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'Rate of violence in SA schools alarming'

Some teachers are still using corporal punishment as a means of effecting discipline.

Basic Education Minister Angie Motshekga. Picture: Vumani Mkhize/EWN.

JOHANNESBURG - The Basic Education Department said problems around discipline in the country's schools are posing a major threat to the quality of education.

The department held a safety summit in Johannesburg yesterday where unions and student organisations deliberated on ways to address issues such as bullying.

Minister Angie Motshekga said while next year marks a decade since corporal punishment was abolished in all schools in the country, it's evident that some teachers still practice it as a means of effecting discipline.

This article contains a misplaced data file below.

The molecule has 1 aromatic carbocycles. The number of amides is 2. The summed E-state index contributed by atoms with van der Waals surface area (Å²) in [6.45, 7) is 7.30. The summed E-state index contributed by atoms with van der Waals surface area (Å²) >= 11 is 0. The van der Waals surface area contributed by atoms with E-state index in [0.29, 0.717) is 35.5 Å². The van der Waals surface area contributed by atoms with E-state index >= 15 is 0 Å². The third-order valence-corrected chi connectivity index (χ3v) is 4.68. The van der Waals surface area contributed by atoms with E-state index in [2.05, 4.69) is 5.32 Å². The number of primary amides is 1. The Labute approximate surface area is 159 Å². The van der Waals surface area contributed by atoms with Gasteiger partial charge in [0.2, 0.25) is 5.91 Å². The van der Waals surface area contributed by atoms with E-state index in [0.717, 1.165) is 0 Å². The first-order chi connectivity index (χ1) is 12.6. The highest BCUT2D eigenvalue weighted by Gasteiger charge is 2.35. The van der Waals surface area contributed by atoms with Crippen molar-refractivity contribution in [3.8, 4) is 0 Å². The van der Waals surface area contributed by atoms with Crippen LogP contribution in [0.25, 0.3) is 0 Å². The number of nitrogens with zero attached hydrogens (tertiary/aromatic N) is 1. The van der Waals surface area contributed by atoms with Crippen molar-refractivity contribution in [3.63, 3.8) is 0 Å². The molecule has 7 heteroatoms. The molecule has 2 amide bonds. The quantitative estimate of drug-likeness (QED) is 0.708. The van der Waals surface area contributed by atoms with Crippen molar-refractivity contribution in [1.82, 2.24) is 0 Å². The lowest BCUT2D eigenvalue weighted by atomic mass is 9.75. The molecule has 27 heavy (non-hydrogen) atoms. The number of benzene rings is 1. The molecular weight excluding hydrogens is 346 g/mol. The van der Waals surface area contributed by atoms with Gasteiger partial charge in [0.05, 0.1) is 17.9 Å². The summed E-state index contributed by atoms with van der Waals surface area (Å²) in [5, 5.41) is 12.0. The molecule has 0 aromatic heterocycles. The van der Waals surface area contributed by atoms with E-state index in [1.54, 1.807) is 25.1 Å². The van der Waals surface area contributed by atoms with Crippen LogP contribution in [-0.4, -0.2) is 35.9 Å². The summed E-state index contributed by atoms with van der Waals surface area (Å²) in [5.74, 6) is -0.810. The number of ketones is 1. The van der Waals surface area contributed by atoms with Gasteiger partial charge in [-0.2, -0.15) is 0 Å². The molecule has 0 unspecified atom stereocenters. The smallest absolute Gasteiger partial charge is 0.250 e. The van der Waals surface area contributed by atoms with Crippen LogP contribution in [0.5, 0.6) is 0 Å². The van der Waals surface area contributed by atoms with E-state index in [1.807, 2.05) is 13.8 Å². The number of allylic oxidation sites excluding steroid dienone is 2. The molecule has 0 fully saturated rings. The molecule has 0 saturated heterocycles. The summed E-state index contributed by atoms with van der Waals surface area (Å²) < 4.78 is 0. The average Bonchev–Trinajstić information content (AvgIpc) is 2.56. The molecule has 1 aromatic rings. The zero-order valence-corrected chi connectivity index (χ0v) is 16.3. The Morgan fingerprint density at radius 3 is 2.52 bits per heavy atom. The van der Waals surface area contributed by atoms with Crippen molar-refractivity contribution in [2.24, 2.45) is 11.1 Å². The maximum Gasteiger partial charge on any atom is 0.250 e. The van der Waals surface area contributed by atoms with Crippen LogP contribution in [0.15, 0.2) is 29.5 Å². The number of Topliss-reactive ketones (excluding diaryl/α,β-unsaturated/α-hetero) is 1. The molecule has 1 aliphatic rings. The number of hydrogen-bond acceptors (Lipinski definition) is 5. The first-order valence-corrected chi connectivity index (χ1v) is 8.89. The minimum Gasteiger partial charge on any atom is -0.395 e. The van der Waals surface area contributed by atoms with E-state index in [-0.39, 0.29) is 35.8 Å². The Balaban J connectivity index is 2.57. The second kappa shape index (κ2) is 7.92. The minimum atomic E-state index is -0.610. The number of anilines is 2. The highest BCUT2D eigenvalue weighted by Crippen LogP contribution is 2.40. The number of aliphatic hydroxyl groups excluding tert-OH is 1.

"So even things that we've outlawed, we've democratised, we think there's more open society, more open culture, violence still continues."

She said the rate at which violence is growing is alarming and swift action is needed to stop it.

"There's a clear correlation between violence in communities and violence in schools."

While the department said it's doing all it can to eradicate violence in schools, the minister said society needs to show that some of the responsibility.

The minister said violence is destroying the positive culture and climate that the classroom is designed for.

She said communities also play a significant role in influencing the attitudes of pupils.

While the department has launched several initiatives including a national strategy with Saps, it says parents and communities need to step up and do something.

Education stakeholders spent the rest of yesterday deliberating on interventions to curb the scourge of violence in schools.

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